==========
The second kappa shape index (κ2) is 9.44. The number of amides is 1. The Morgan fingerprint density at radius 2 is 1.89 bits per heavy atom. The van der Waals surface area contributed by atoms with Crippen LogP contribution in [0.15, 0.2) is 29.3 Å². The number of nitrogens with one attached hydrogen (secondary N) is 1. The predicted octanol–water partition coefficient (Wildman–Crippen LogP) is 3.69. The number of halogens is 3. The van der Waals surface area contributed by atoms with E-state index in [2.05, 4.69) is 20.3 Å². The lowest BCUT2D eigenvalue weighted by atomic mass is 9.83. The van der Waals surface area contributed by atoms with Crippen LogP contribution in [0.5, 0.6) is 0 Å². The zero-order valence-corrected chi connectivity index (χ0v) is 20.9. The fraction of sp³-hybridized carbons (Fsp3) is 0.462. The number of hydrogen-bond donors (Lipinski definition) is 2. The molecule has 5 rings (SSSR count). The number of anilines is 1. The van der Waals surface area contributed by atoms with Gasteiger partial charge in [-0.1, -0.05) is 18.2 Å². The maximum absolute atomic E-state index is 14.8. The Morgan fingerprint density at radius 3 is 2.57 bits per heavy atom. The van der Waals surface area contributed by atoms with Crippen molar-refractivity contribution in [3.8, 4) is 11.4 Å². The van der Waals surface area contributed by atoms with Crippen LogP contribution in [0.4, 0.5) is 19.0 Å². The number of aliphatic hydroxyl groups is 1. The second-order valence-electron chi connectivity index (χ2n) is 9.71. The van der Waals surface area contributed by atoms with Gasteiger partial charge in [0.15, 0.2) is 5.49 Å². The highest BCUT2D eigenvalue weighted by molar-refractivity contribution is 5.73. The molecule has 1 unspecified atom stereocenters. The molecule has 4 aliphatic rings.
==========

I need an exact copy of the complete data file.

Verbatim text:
The second kappa shape index (κ2) is 9.44. The number of amides is 1. The Morgan fingerprint density at radius 2 is 1.89 bits per heavy atom. The van der Waals surface area contributed by atoms with Crippen LogP contribution in [0.15, 0.2) is 29.3 Å². The number of nitrogens with one attached hydrogen (secondary N) is 1. The predicted octanol–water partition coefficient (Wildman–Crippen LogP) is 3.69. The number of halogens is 3. The van der Waals surface area contributed by atoms with E-state index in [2.05, 4.69) is 20.3 Å². The lowest BCUT2D eigenvalue weighted by atomic mass is 9.83. The van der Waals surface area contributed by atoms with Crippen LogP contribution in [0.5, 0.6) is 0 Å². The zero-order valence-corrected chi connectivity index (χ0v) is 20.9. The fraction of sp³-hybridized carbons (Fsp3) is 0.462. The number of hydrogen-bond donors (Lipinski definition) is 2. The molecule has 5 rings (SSSR count). The number of anilines is 1. The van der Waals surface area contributed by atoms with Gasteiger partial charge in [-0.1, -0.05) is 18.2 Å². The maximum absolute atomic E-state index is 14.8. The Morgan fingerprint density at radius 3 is 2.57 bits per heavy atom. The van der Waals surface area contributed by atoms with Crippen molar-refractivity contribution in [3.8, 4) is 11.4 Å². The van der Waals surface area contributed by atoms with Crippen LogP contribution in [0.4, 0.5) is 19.0 Å². The number of aliphatic hydroxyl groups is 1. The second-order valence-electron chi connectivity index (χ2n) is 9.71. The van der Waals surface area contributed by atoms with Gasteiger partial charge in [0.15, 0.2) is 5.49 Å². The highest BCUT2D eigenvalue weighted by molar-refractivity contribution is 5.73. The molecule has 1 unspecified atom stereocenters. The molecule has 4 aliphatic rings.